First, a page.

Who is the greater fool?

    The fool or the fool who follows him?
    Last edited by Charlemagne19, Jun 17, 2017
  15. Havoc123 Jedi Master

    Member Since:
    Jun 26, 2013
    star 4
    See something like that would've been interesting, but Fel really didn't do all that much to say, defend the Jedi. All he did was go 'you don't HAVE to fight the Jedi' ONLY to his Imperial Knights. If he gave orders to the Imperial Military to cease combat actions, but popular jingoism called for otherwise, THEN a populist coup against a moderate monarch seems like something that could be plausible for people to be even thinking of considering Krayt a 'legitimate monarch'. But instead you just had some tattooed guy and his entourage walk in and say 'we're taking over now' and everyone's just okay with it. The way I explain it (and some sources confirm) is that a vast majority of GA Forces (and a number of Imperial forces) are loyal to whoever rules from Coruscant to give them their salary. Now as soon as atrocities are committed, Krayt's house of cards comes falling down, which is why you don't see any Krayt loyalists among non-Force Users after the Battle of Coruscant.

    I mean, it's not like the first time something's like this happened. Numerous institutions went 'oh, you conquered Coruscant? Sure! You have our allegiance' back when the New Republic did it. It's a huge flaw, I'm sure even Jello agrees that some Tusken Raider walking in and calling himself Emperor and everyone being okay with it is a really big problem. People should be loyal to the ideal of Coruscant rather than Coruscant itself, as in the Roman Empire where it continued on being legitimate even regretfully without Rome itself.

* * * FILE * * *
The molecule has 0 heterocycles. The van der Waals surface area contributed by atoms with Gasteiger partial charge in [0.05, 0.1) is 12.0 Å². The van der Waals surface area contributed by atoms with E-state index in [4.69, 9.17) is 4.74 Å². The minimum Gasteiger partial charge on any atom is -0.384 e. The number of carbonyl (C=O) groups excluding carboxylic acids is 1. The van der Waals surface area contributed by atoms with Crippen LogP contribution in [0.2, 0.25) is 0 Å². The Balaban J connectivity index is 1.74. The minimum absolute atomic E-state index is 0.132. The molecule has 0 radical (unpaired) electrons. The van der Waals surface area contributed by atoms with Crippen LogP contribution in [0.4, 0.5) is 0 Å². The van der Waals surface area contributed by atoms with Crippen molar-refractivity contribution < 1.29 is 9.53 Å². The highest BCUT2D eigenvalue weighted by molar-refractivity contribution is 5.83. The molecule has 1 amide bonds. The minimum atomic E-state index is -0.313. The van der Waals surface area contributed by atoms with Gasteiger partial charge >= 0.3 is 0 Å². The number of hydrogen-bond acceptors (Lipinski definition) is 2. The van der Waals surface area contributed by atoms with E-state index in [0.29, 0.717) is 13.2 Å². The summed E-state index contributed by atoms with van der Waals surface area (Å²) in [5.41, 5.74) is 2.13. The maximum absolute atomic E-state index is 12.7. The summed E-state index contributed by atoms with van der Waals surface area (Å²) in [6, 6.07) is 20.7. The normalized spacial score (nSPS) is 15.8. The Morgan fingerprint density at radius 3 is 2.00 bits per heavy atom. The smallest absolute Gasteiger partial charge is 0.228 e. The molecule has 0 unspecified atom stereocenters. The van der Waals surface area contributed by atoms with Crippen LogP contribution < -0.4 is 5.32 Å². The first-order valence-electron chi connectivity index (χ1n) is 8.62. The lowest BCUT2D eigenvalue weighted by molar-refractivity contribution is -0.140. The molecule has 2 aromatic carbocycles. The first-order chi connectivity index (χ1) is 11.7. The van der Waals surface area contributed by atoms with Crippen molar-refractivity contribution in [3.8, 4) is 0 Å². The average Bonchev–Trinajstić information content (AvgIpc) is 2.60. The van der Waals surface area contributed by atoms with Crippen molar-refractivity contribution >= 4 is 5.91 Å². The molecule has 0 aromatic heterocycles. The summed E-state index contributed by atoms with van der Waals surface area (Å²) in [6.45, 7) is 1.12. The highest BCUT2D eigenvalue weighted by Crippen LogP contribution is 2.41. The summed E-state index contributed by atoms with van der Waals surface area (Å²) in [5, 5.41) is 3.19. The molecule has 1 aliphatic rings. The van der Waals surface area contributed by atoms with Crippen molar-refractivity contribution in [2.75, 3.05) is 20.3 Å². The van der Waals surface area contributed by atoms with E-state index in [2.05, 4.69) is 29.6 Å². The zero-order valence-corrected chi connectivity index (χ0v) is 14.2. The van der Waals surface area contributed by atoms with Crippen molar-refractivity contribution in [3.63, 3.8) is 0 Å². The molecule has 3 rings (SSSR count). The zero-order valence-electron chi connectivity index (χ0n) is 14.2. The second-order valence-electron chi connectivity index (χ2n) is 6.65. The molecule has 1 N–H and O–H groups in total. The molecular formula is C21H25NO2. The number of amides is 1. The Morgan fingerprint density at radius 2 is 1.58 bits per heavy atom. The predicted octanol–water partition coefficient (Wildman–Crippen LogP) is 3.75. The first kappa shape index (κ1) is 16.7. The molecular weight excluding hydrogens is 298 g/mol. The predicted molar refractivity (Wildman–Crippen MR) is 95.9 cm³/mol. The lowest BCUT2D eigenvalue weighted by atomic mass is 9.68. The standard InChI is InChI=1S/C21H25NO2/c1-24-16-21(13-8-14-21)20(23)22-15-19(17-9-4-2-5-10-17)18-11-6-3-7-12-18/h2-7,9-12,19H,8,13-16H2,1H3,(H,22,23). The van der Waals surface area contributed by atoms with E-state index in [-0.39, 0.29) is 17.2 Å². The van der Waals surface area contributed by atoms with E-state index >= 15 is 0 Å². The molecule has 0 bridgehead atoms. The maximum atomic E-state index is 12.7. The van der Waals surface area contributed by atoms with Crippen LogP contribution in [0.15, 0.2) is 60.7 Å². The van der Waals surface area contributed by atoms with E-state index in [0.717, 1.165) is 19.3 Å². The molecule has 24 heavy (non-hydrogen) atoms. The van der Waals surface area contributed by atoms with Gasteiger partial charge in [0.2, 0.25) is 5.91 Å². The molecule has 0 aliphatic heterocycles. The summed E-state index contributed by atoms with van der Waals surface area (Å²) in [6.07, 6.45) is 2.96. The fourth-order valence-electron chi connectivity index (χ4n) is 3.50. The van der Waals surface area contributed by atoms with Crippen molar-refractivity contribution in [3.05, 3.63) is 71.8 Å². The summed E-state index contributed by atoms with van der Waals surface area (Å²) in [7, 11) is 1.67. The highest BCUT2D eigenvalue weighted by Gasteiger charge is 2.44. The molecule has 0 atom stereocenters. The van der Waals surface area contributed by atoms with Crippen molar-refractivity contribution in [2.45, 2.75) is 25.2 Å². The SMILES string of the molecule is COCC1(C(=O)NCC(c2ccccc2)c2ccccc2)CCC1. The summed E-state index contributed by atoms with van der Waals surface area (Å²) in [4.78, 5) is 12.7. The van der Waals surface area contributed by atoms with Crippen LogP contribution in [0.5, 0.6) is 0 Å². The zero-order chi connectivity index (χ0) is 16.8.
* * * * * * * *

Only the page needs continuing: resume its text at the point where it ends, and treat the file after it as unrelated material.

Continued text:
16. Darth Invictus Jedi Knight

    Member Since:
    Aug 8, 2016
    star 4
    "Citizens of the empire ignore and neglect this insidious propaganda you have been subjected too. This Lord Krayt is a usurper, and a tyrant who conspired with rebellious moffs and ruined our plans for a peaceful reannexation of GA territory. Moffs Veed, and Callixte are traitors. Fel is the true emperor." Brought to you by the True Empire Information Bureau.

    Seems to me a GA security zone was used as a practicality. Most GA soldiers and citizens never experienced Palpatine's empire and had already served under various triumvirates. So co-opting GA forces for garrisoning and local security seems like a smart strategic decision for the empire as well as a PR one.

    The 501st apparently remained loyal to Fel and they were the elite and pride of the Imperial army so if that says anything about the attitudes of the imperial soldiers.

    As for Krayt walking in and claiming power remember the galaxy had just gone through the Sith Imperial War, the jedi were not destroyed but had retreated to Ossus and Gar Stazi had not surrendered. Krayt obviously had allies amongst the moffs-Callixte, and Veed but more importantly the One's Sith's participation had turned the war in favor of the imperials and ten thousand sith lords make a potent coup force.
    Last edited by Darth Invictus, Jun 17, 2017
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  17. Charlemagne19 Force Ghost

    Member Since:
    Jul 30, 2000
    star 8
    Reposted from "Battlefront" thread:

    What I want from Battlefront II:

    A plot very much like Spec Ops: The Line (which Walt Williams wrote) about how an Imperial officer increasingly justifies everything they do in hopes of bringing order to the galaxy and protecting the masses despite how clearly this is UTTERLY INSANE. Spec Ops: The Line did the same with American jingoism, albeit Williams said he wasn't criticizing the US military per se but the fact so many 1st Person Shooters are fairly vile in how they turn real life conflicts into good versus evil. I, for example, used to love Call of Duty but the developers keep telling in interviews "no, we don't want ambiguous conflicts. We want good vs. evil so the players feel like heroes when they're shooting the enemy."

    Spec Ops: The Line is about how three invincible American soldiers who slaughter their way through a situation in Dubai and make things consistently worse because they want to be heroes and only know how to kill the enemy--even when they're fellow Americans.